AUGUSTA, Maine — Mainers will not vote on universal health care after a group of advocates said they would fall short of their signature goal by an early-June deadline.
The effort to put the top progressive cause on the Maine ballot began in 2020 and would have been the highest-profile vote on health care in the state at least since Medicaid expansion was approved by voters in 2017. The measure would have directed the Legislature to convene a task force to come up with a plan to cover all Maine residents by 2024.
The drive first missed a January deadline to collect the roughly 63,000 signatures needed to put the issue on the November 2022 ballot. The 2023 ballot was still a possibility, but the group’s existing petitions only remained active by law until this June, leaving a tight deadline that organizers said Tuesday that they would have been unable to meet.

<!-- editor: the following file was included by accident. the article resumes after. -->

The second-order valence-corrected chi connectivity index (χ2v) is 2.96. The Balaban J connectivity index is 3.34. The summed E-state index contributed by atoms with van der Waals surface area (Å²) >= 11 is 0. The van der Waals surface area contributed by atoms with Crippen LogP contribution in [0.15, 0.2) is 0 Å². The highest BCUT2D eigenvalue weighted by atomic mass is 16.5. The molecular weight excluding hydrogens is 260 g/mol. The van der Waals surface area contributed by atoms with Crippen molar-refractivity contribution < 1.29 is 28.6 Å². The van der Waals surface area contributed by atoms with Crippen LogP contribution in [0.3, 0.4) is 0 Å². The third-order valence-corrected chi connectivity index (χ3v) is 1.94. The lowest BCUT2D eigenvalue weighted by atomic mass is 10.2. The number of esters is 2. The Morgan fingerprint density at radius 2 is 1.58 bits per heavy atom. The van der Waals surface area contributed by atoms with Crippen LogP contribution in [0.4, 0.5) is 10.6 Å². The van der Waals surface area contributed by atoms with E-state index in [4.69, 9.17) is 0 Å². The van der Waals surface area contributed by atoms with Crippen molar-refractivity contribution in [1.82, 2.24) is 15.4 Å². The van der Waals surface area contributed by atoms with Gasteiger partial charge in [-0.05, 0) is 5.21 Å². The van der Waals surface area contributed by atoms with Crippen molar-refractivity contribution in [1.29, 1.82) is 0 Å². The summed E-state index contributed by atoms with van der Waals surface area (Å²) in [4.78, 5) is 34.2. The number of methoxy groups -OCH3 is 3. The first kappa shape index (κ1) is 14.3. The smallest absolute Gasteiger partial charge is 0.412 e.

“We are disappointed to have to end our campaign at this point in time, but we remain steadfast in our individual and collective commitment to make progress right here in Maine,” said Dr. Bill Clark, who chairs Maine Healthcare Action, the group that organized the effort.
Universal health care has been a perennial subject of legislative efforts in Maine over the past three decades. The 2003 Dirigo Health program, seen as a pioneering step toward covering all Mainers, fell short of coverage goals due to high premiums and unpopular funding sources. A task force formed to study universal coverage in 2018 turned in only a tepid consensus report.
Democratic proponents of universal health care often cite the standing of the U.S. as the only industrialized nation without such a program. But state efforts to provide coverage for all have been fraught, with progressive Vermont abandoning a single-payer push in 2014.